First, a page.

The Senate Finance Committee said in “coming weeks” the panel’s chairman will introduce a bill allowing Congress to stop Section 232 duties after they are imposed.
Senate Finance Committee Chairman Chuck Grassley, R-Iowa, in the coming weeks plans to introduce a single bill to check the executive branch’s Section 232 powers, after Sens. Rob Portman, R-Ohio, and Pat Toomey, R-Pa., recently introduced separate pieces of legislation to rein in the tariff authority provided under the Trade Expansion Act of 1962, the committee announced Tuesday.
The bill will stipulate that any Section 232 restrictions imposed by the president would be limited to a defined period of time unless extended by Congress, according to the committee.
“During this time, the executive branch would be required to consult with Congress and provide reports on the achievement of any national security objectives as well as the economic impact of the president’s action, allowing Congress to act in a fully informed manner,” the announcement says. “The bill would also require a product exclusion process that is transparent and accountable to Congress. Further bill details will be provided in the weeks to come.”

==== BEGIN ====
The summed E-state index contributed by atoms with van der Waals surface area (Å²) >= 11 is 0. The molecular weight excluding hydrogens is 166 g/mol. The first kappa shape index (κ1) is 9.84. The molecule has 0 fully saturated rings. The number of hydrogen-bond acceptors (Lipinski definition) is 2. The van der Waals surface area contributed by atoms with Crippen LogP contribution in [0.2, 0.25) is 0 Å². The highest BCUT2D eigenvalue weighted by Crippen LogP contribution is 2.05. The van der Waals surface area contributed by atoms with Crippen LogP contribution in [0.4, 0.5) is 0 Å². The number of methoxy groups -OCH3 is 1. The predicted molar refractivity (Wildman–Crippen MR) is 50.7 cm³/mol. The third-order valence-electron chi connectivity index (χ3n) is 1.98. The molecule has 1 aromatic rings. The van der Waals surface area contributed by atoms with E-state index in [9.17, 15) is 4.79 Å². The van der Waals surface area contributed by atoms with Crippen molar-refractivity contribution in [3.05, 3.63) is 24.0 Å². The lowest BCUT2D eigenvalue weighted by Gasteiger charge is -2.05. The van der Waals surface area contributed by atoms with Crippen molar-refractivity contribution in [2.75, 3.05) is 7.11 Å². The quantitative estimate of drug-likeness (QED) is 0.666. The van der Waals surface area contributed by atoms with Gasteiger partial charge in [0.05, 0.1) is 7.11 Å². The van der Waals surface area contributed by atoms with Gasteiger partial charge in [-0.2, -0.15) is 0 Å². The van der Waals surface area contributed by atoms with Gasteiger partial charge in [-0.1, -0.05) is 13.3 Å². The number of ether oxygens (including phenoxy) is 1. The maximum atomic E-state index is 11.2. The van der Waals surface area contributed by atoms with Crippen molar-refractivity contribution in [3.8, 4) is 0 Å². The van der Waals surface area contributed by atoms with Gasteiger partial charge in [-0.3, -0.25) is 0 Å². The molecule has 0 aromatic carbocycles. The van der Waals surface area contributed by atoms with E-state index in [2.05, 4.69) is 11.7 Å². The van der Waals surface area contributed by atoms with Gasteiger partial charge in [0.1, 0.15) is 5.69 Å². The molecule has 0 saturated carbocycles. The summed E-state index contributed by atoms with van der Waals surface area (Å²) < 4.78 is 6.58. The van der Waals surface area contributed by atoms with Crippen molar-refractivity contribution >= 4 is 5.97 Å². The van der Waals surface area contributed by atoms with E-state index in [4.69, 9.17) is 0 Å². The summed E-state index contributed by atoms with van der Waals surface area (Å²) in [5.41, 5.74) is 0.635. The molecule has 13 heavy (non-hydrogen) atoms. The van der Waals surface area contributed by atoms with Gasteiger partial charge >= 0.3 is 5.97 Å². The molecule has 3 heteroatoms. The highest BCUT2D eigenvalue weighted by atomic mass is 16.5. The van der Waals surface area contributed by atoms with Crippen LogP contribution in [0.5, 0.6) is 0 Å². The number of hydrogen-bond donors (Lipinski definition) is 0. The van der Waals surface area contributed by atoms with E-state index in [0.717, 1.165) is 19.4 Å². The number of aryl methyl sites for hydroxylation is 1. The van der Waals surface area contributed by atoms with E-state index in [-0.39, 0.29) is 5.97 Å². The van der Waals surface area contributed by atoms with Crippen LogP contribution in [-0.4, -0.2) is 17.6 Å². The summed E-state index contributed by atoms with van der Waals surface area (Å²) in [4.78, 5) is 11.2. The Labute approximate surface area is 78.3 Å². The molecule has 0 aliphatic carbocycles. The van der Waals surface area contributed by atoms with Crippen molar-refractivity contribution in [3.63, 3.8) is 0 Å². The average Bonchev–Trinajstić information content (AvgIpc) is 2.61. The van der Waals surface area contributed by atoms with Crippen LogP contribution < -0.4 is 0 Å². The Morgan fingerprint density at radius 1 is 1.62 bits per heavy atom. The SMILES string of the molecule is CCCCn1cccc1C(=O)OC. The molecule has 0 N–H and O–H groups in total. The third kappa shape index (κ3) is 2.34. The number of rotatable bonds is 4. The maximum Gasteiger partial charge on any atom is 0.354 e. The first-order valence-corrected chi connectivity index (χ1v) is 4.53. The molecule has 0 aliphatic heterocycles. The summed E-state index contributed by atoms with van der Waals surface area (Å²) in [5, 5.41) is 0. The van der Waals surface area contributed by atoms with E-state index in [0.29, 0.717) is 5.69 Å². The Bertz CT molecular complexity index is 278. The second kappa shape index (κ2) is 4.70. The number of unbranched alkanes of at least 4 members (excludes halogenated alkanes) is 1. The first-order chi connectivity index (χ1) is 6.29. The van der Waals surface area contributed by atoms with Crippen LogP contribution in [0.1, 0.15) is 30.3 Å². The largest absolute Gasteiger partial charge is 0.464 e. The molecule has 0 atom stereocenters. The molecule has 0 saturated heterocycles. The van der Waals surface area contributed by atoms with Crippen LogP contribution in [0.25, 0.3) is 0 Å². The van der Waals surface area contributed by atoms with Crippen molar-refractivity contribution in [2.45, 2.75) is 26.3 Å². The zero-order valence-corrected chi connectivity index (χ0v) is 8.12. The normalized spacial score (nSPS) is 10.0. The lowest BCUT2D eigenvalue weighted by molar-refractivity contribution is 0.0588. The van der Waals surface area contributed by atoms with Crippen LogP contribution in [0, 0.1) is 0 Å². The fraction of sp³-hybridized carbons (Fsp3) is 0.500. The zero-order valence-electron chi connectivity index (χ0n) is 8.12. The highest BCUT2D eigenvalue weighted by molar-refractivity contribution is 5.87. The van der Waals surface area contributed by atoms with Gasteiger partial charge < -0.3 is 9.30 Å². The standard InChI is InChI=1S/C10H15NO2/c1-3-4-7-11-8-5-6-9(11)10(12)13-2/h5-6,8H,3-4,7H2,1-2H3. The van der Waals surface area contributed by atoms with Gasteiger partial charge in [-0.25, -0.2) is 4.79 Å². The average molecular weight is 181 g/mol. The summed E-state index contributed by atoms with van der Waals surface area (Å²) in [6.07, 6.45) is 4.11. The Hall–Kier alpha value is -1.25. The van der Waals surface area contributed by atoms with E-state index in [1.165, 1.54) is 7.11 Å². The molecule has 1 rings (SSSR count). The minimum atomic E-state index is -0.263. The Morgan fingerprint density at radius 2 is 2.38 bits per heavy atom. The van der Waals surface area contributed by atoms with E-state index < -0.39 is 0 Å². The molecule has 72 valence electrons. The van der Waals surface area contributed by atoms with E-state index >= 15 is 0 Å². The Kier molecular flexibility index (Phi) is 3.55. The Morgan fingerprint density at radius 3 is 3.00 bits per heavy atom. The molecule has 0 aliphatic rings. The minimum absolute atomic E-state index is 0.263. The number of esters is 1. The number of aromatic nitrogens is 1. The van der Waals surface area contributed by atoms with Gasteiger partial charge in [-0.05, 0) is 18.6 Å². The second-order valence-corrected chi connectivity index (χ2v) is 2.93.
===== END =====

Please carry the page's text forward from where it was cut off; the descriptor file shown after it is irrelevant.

Portman’s legislation, the Trade Security Act, introduced in February, would provide for Congress to pass a disapproval resolution to nullify Section 232 remedies after they are ordered.
Contrastingly, Toomey’s legislation, the Bicameral Congressional Trade Authority Act, introduced in January, would give Congress 60 days to pass an approval resolution for tariffs or else proposed actions wouldn’t take effect. Sen. Mark Warner, D-Va., is a leading co-sponsor of the bill.
“I commend Chairman Grassley for his commitment to reasserting Congress’ constitutional responsibilities over trade,” Toomey said in a statement Wednesday. “I agree with the broad objectives that Chairman Grassley has put forth, many of which I have championed over the past year alongside Senator Warner. I will continue to work with the chairman and his staff on putting together a substantive 232 reform proposal.”
Congress should reclaim some of its constitutional trade authorities that were shifted to the executive branch through the Trade Expansion Act of 1962, Grassley said in a statement.
“During the height of the Cold War, Congress delegated sweeping power to the executive branch to adjust imports on the basis of national security,” he said. “That was understandable given the era, but the benefit of time and experience has proven our founders right in tasking Congress with authority over tariffs.”